Save Social Security First

Call it the politics of plenty. After years of cut, cut, cut, Washington is now back to give, give, give. The Congressional Budget Office just raised its estimate of the surplus to $1.61 trillion over the next 10 years. This bonus is tempting lawmakers to shower their contributors and constituents with all kinds of goodies, especially since there's a congressional election this fall. There is, after all, plenty to go around. Right?

Not exactly. Returning "excess" dollars to taxpayers is a great idea. But the hard truth is that all the surplus is being generated by Social Security itself. Over the next 10 years, the Social Security system's revenues will outrun its outlays by $1.62 trillion. That means that the rest of the government will actually run about a $10 billion deficit over the same period.

There is something obscene about politicians running around frittering away Social Security money when the system itself faces a serious long-term deficit. Every penny of that $1.62 trillion of surplus--and a lot more--will flow out as benefits in the years ahead when baby boomers start retiring. Saving Social Security for everyone is a lot more important than snipping taxes here and there for a handful of key political constituencies, Democratic or Republican. Poll after poll shows that the vast majority of Americans believe that a solvent retirement fund is far more important than another tax cut they can spend.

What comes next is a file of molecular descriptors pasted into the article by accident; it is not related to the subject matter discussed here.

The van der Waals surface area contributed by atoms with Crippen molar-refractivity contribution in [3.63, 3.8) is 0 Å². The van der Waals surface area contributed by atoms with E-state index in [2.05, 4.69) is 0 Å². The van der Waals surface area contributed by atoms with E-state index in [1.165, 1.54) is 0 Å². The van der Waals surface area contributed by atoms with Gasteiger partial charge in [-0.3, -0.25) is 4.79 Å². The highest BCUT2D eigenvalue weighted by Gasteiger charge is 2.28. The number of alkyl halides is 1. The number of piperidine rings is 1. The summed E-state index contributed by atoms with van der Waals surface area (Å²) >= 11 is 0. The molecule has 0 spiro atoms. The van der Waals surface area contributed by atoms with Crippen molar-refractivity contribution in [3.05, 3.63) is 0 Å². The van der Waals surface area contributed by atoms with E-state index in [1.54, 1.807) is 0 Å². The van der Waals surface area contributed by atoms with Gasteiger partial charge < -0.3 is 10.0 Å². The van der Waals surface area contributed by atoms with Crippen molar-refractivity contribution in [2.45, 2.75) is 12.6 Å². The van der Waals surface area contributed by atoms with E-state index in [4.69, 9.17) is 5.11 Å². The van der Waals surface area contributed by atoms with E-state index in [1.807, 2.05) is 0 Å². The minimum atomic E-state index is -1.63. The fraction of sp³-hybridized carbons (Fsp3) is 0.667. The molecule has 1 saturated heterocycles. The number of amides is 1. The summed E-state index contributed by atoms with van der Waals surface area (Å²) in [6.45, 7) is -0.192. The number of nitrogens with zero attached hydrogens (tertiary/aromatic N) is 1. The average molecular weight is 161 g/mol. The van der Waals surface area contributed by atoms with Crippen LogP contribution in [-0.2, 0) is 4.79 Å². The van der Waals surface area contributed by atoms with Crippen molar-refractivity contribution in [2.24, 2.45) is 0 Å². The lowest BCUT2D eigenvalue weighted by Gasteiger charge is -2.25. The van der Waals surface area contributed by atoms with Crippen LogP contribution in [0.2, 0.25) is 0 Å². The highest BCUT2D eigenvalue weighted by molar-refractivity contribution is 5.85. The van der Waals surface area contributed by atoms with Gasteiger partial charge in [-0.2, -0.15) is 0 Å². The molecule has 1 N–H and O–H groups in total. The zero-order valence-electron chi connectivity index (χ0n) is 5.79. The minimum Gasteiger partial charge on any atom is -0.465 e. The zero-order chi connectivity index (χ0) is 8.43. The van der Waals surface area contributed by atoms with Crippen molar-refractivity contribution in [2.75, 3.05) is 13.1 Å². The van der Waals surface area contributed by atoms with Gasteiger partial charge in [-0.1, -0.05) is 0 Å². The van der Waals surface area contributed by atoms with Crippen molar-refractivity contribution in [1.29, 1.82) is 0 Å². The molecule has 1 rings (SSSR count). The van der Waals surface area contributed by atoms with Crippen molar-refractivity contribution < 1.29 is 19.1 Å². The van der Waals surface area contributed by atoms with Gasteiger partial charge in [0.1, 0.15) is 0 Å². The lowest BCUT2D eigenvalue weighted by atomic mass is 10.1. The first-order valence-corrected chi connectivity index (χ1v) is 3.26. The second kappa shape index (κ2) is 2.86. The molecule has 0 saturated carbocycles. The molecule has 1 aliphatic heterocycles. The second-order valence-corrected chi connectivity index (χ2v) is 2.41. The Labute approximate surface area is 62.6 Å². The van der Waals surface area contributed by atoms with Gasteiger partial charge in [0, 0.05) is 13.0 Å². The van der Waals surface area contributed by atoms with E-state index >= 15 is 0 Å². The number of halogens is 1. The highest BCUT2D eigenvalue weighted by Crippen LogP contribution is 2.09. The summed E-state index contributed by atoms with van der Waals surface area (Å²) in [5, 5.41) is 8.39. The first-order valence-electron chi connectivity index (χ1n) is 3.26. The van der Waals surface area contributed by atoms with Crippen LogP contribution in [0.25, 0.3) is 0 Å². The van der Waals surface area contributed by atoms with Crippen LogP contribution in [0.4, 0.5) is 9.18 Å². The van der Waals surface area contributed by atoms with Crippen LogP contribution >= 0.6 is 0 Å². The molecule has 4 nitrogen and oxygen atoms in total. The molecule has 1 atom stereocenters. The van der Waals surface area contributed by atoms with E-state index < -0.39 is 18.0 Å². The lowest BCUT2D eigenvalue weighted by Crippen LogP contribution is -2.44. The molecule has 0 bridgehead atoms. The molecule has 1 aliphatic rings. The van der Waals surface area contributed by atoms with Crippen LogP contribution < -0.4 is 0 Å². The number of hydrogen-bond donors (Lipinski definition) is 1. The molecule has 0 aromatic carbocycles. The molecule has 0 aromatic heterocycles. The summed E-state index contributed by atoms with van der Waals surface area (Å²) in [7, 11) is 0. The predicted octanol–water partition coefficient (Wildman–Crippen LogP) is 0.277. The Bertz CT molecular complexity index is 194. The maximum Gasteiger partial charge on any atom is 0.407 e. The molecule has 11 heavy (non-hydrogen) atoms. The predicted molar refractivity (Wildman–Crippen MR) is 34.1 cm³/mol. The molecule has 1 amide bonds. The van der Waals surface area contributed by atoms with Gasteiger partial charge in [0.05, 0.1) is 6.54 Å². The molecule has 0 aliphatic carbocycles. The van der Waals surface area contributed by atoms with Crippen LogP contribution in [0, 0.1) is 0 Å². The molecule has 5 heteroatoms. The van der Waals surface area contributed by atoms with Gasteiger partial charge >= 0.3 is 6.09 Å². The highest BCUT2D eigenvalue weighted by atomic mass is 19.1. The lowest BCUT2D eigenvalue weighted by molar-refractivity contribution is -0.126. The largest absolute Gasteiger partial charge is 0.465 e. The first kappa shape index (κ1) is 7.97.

Washington should listen. Inadequate funding for Social Security remains one of the last great socioeconomic problems (along with health care and education) afflicting the country. Despite pressure to deliver tax cuts to make some voters happy before the Nov. 3 election, Congress should hold off on spending the new surplus. Indeed, a new bipartisan commission on the future of Social Security, such as the one headed by Alan Greenspan in the early 1980s, is in order.

The good news is that the budget surplus projected by the CBO may be way too small. The CBO bases its projection of a $1.61 trillion surplus on an assumption that the economy will grow at a conservative rate of 2.16% over the next 10 years. What if the economy grows faster? Given the shift to a technology-driven, globalized economy, odds are that the U.S. actually will grow at a 2.5% to 3% rate over the next decade. That should generate an extra $1 trillion or more. Yet even that amount, thrown into Social Security coffers, will barely dent the retirement deficit that looms when boomers start leaving the workforce.

Washington should be bolstering Social Security now for that day of reckoning. It can do so in several ways. For example, it can use the surplus to establish individual Social Security accounts for investing in stocks and bonds. It also can invest the surplus itself. The real national debate should be over these options, not how to squander the money by playing politics.

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